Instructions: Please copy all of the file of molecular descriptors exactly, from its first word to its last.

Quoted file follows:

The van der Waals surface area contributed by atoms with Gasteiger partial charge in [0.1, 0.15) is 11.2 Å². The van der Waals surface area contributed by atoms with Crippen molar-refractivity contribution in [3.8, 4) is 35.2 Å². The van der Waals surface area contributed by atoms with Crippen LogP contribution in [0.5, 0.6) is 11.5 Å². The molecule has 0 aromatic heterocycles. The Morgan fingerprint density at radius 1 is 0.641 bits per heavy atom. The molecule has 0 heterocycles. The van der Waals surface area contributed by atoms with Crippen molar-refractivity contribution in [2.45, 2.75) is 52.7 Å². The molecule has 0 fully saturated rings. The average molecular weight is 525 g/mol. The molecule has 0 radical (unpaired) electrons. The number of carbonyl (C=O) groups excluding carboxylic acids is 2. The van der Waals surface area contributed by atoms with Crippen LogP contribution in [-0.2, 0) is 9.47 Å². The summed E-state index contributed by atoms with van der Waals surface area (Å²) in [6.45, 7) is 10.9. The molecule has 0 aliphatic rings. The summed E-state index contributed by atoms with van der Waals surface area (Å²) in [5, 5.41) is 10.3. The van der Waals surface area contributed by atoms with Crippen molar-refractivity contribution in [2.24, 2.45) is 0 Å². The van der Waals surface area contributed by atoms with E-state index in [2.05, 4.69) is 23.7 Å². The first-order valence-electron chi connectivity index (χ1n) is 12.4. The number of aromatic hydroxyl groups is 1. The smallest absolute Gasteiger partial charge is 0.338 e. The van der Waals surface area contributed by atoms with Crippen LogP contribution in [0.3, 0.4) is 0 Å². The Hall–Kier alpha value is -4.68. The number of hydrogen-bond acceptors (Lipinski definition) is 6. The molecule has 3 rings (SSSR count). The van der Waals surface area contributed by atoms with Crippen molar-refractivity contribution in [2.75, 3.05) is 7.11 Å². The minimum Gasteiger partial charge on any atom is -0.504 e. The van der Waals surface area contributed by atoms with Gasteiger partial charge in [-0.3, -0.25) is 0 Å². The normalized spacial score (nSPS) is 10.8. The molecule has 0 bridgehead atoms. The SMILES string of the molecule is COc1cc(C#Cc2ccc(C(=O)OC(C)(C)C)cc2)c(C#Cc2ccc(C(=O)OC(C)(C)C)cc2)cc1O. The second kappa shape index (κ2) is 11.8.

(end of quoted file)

The van der Waals surface area contributed by atoms with Gasteiger partial charge in [0.1, 0.15) is 11.2 Å². The van der Waals surface area contributed by atoms with Crippen molar-refractivity contribution in [3.8, 4) is 35.2 Å². The van der Waals surface area contributed by atoms with Crippen LogP contribution in [0.5, 0.6) is 11.5 Å². The molecule has 0 aromatic heterocycles. The Morgan fingerprint density at radius 1 is 0.641 bits per heavy atom. The molecule has 0 heterocycles. The van der Waals surface area contributed by atoms with Crippen molar-refractivity contribution in [2.45, 2.75) is 52.7 Å². The molecule has 0 fully saturated rings. The average molecular weight is 525 g/mol. The molecule has 0 radical (unpaired) electrons. The number of carbonyl (C=O) groups excluding carboxylic acids is 2. The van der Waals surface area contributed by atoms with Crippen LogP contribution in [-0.2, 0) is 9.47 Å². The summed E-state index contributed by atoms with van der Waals surface area (Å²) in [6.45, 7) is 10.9. The molecule has 0 aliphatic rings. The summed E-state index contributed by atoms with van der Waals surface area (Å²) in [5, 5.41) is 10.3. The van der Waals surface area contributed by atoms with Crippen molar-refractivity contribution in [2.24, 2.45) is 0 Å². The van der Waals surface area contributed by atoms with E-state index in [2.05, 4.69) is 23.7 Å². The first-order valence-electron chi connectivity index (χ1n) is 12.4. The number of aromatic hydroxyl groups is 1. The smallest absolute Gasteiger partial charge is 0.338 e. The van der Waals surface area contributed by atoms with Crippen LogP contribution in [0.3, 0.4) is 0 Å². The Hall–Kier alpha value is -4.68. The number of hydrogen-bond acceptors (Lipinski definition) is 6. The molecule has 3 rings (SSSR count). The van der Waals surface area contributed by atoms with Crippen molar-refractivity contribution in [2.75, 3.05) is 7.11 Å². The minimum Gasteiger partial charge on any atom is -0.504 e. The van der Waals surface area contributed by atoms with Gasteiger partial charge in [-0.3, -0.25) is 0 Å². The normalized spacial score (nSPS) is 10.8. The molecule has 0 bridgehead atoms. The SMILES string of the molecule is COc1cc(C#Cc2ccc(C(=O)OC(C)(C)C)cc2)c(C#Cc2ccc(C(=O)OC(C)(C)C)cc2)cc1O. The second kappa shape index (κ2) is 11.8.